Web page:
You and I are not the only ones. Sometimes a little foolishness is a good thing. The post on names focused on the Yellow-bellied Sapsucker, a bird misnamed, because, as any precise birder will tell you, it does not suck sap by suction, but laps it with a bushy tongue. But the poetry of the old name prevails, and a Yellow-bellied Sap Lapper just sounds silly.

I want my words to sound, not silly, but not so much authoritative, as merely true, with as much humility as truth deserves. Trying to express joy and wonder in technically precise terms will surely teach humility. Whatís important is not to lose the ecstasy of the endeavor among the details of discipline. Ideally, the demands of the one should focus our appreciation of the other.

That did happen to me with the swallow.
The next of the new arrivals was the Eastern Phoebe. The Phoebe and the Tree Swallow do not look much alike, except when they do, and thatís the problem with birding: a lot of obvious things are not always so obvious. After Iíd seen a few of the familiar Phoebes, I found one that perched in a slightly atypical pose, leaning forward, rather than itís usual upright posture. In this position, the bird suddenly reminded me of the Tree Swallow, which had briefly perched in a similar attitude, and I had a moment of gut wrenching doubt. Had I actually seen a Phoebe? Could I be that foolish?

The birds are quite different in detail, but they are basically dark above and light below, of similar size, and both are, well, birds, so there is some similarity...
Awash in the presence of the bird, everything else seems to disappear. Itís hard to do anything but look. Thatís what I mean by ecstasy, and thatís where the discipline comes in. Looking is not really passive, and by systematically examining details, ordering them within an overall impression, and maintaining a comparative context for the information, we can quantify our ecstasy in a manner that allows us to extend it beyond the moment, even if we lose some of the sheer existential fire in the process. And when that fire is lit again, we will recognize it.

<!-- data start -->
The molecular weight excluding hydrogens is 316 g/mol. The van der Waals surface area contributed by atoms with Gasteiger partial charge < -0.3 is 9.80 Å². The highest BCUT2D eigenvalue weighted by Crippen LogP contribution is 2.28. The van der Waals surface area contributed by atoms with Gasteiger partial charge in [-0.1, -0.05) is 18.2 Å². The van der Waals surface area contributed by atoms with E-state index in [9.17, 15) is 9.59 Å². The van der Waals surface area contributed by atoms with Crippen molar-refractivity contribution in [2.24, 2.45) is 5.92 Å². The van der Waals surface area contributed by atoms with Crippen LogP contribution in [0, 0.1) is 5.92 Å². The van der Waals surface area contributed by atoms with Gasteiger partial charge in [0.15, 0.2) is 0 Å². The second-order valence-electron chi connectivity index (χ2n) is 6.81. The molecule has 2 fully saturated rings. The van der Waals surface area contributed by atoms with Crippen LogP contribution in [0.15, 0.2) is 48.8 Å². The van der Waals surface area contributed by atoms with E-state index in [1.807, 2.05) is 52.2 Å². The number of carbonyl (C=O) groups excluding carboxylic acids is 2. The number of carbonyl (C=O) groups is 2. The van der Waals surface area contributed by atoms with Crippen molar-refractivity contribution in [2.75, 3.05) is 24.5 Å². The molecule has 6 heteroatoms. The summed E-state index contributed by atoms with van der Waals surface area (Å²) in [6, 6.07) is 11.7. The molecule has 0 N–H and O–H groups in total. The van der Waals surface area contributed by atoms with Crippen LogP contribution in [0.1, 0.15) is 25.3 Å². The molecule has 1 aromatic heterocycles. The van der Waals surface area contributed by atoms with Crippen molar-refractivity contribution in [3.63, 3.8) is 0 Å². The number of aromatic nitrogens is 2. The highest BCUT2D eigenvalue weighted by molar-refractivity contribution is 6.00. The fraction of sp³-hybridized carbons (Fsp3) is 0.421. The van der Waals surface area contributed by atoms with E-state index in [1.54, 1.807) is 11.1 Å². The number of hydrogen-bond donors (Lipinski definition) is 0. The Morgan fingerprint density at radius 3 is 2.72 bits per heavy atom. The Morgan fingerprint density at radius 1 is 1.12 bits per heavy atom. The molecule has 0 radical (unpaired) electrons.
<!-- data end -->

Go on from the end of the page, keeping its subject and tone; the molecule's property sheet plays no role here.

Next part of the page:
The presence of the Phoebe drove the experience of the Swallow from my mind, to the point where I doubted its existence. This is no more than the foolishness that binds our limited perception. Luckily, I had learned enough about observing to satisfy myself that I had indeed seen a Tree Swallow. I had even made a couple of sketches, which help to cement fugitive memories. I could support my identification based on details of shape, pattern, and behavior. The bird swooped like a swallow, had the pointed wings and small bill, even the little bit of white just behind the wings, visible from above as it banked and turned. Any given detail is subject to individual idiosyncrasy, or perceptual distortion, and preconception can cloud our observations, but the range of evidence has convinced me of the birdís identity.

As for the sex and color, well, I guess there is a modicum of doubt, and perhaps any doubt is too much. Life feels that way sometimes, and birding even more so, but Iíve been known to say that doubt is always reasonable, so feel free to disbelieve in my swallow if you like.
But I did see it.
And thatís no fooling.
At least Iím pretty sure.
Take it from a fool.